"This will do nicely," she said to Ataxis. "Our bargain is fulfilled."
"Most excellent," Ataxis said. "However, you will understand if I would like to be far away before you open this door. And… remember to shut it after you."
When Ataxis had flown away into the distance, Alison finally sighed in relief.
"Okay," Iris said. "It's a door. Can I ask where to?"
"This," Alison said, "is a Way directly into Site-17."
The door began to open. First, there was only diffuse light in the doorway. Then, the mist resolved itself into a plain, metallic-grey corridor.
An indefinable hum began to fill the air as Alison and her companions stepped through the door.
For a long moment, Kendra Campbell stared down the barrel of Joanna Cross's gun.
Then Cross lowered the gun.
"I will shoot you if I have to," Cross said. "But I really, really don't want to."
Cross chuckled. "Call it affection."
"This security breach is getting a little weird for me," Campbell said. "What the hell is that thing?"
The plant was… hard to look at. Green, with a pink-and-red blossom, but with a sheen about it that made it look like the colors were swimming. And the way it was shaped — the color of the green was off, the stem too thick, too smooth. It was off. It seemed like a thing shaped into the idea of a plant rather than a living thing.
"It's a focus," Cross said. "When you asked me two months ago if I was here to breach the Witch Child — the answer is yes. But it's not the whole answer."
"Alright," Campbell said. She felt surprisingly okay with this. Maybe just the relief of having any damn answer at all. "What's the whole answer?"
Cross looked at the watch strapped to her wrist. Funny, Campbell thought, I haven't seen anyone wearing a wristwatch in a while.
"Are you planning to trust me?" Cross asked.
"Jury's still out," Campbell said. "But you're gonna shoot me if I don't cooperate anyway, aren't you?"
"Maybe." Cross glanced at the watch again. "The world ends in twenty-six minutes. Sorry. No. Twenty-five. Let's go."
"What," Campbell said.
"Walk with me," Cross said. "Walk ahead of me, rather. I'm gonna need your keycard to open doors."
"Where are we going?"
"To the Site-17 bar."
"You want to get a drink?"
"What better time than right before the end of the world?" Cross laughed. "No, there's an actual reason. Keep moving. We really are running out of time, you know."
"You're obviously not supposed to be here," Campbell said.
"I've given myself a bit of a glamour," Cross said. "But I don't really think it's gonna be a problem. I don't think many people are going to be paying us much attention."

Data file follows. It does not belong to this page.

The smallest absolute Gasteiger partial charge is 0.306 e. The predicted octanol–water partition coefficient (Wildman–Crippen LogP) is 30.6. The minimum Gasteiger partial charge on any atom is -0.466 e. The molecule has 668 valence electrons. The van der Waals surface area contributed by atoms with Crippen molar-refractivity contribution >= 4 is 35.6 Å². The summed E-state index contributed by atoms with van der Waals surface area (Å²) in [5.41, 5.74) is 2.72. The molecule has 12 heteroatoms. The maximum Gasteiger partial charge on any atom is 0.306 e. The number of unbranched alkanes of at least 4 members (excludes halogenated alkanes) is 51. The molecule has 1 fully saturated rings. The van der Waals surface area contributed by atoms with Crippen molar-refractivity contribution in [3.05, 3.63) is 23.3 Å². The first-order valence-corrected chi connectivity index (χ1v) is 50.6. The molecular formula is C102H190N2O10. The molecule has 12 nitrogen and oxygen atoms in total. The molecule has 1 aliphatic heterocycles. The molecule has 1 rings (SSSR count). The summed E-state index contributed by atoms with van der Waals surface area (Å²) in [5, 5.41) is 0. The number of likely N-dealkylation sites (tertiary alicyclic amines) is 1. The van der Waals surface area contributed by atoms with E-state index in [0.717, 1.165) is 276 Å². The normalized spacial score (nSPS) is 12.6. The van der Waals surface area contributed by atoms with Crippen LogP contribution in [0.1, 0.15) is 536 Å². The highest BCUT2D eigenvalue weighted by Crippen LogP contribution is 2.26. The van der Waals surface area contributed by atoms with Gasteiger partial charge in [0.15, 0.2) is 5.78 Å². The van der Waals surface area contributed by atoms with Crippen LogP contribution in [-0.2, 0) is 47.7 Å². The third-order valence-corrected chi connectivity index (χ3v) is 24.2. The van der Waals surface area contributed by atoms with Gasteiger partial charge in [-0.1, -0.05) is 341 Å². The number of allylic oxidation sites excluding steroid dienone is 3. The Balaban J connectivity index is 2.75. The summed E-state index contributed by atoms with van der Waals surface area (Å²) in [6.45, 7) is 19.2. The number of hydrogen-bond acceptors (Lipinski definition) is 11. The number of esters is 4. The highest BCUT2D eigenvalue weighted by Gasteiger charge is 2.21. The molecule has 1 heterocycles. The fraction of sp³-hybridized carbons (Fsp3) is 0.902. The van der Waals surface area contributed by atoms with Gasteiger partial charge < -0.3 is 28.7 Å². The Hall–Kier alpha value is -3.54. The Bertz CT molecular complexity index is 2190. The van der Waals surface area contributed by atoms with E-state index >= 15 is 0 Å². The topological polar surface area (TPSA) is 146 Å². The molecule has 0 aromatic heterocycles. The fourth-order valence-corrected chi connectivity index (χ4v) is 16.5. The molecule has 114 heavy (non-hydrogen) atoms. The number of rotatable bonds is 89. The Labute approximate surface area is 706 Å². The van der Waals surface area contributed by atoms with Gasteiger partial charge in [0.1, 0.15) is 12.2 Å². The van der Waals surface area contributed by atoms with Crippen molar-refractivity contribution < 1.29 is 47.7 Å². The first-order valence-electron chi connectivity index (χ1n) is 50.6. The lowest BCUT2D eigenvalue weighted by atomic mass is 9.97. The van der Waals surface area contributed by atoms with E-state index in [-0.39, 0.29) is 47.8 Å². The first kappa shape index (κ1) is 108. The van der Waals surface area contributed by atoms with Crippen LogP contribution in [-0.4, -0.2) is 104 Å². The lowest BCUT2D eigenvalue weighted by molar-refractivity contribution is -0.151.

The sound of shouts came from outside.
Sigurrós Stefánsdóttir was still listening. Only twenty minutes left to go.
The song was changing. Building. More words and not-words being added to the chorus. A curious pain from everywhere, a full-body headache. Sigurrós could barely hold still.
Then she saw the light opening in her mind's eye. Down the hallway. A familiar face stepping through, and three companions.
She was still pulling out the IV tubes when L.S./Black Queen/Alison Chao opened the door, but she remembered her manners.
"Hello," she said. "My name is Sigurrós. It's nice to finally meet you in person."
"Likewise," Alison said. "Pardon me as I get ritualistic here for a moment… I am Alison Chao. I come on behalf of others, on behalf of this entire planet. I have come to offer you a bargain."
There were new words in song now, new words that she recognized. Fifteen minutes left to go.
Never never never never
Yesterday and forever
Forever and ever and ever and ever
Never never never never
Never never never never…
Campbell listened to the security codes echoing through the speaker, as she walked Cross through the labyrinth of hallways that was Site-17. She didn't recognize all of them, but one was obvious.
"Shit," she said. "239 breach. So you brought friends."
"We did," Cross said. "Not a moment too soon."
"You're ending the world," Campbell said. "Really, after all that talk, this is what it comes down to. You releasing a reality bender and ending the world." Campbell laughed. "To think I almost fell for all that shit you said."
"What?" A note of surprise was in Cross' voice. "We're not ending the world. We're trying to save it."
"Remember that breach — the one your friends captured me?" Cross paused, moved ahead of Campbell, cautiously peered round a corner, continued. "We didn't actually cause that breach. We were here to try to stop it."
"I don't get what you're saying," Campbell said.
"We knew about it in advance," Cross said. "Not much advance warning for the initial breach, but, hey, at least we had a few months prep time for this one. Even if L.S. is cutting it close as hell."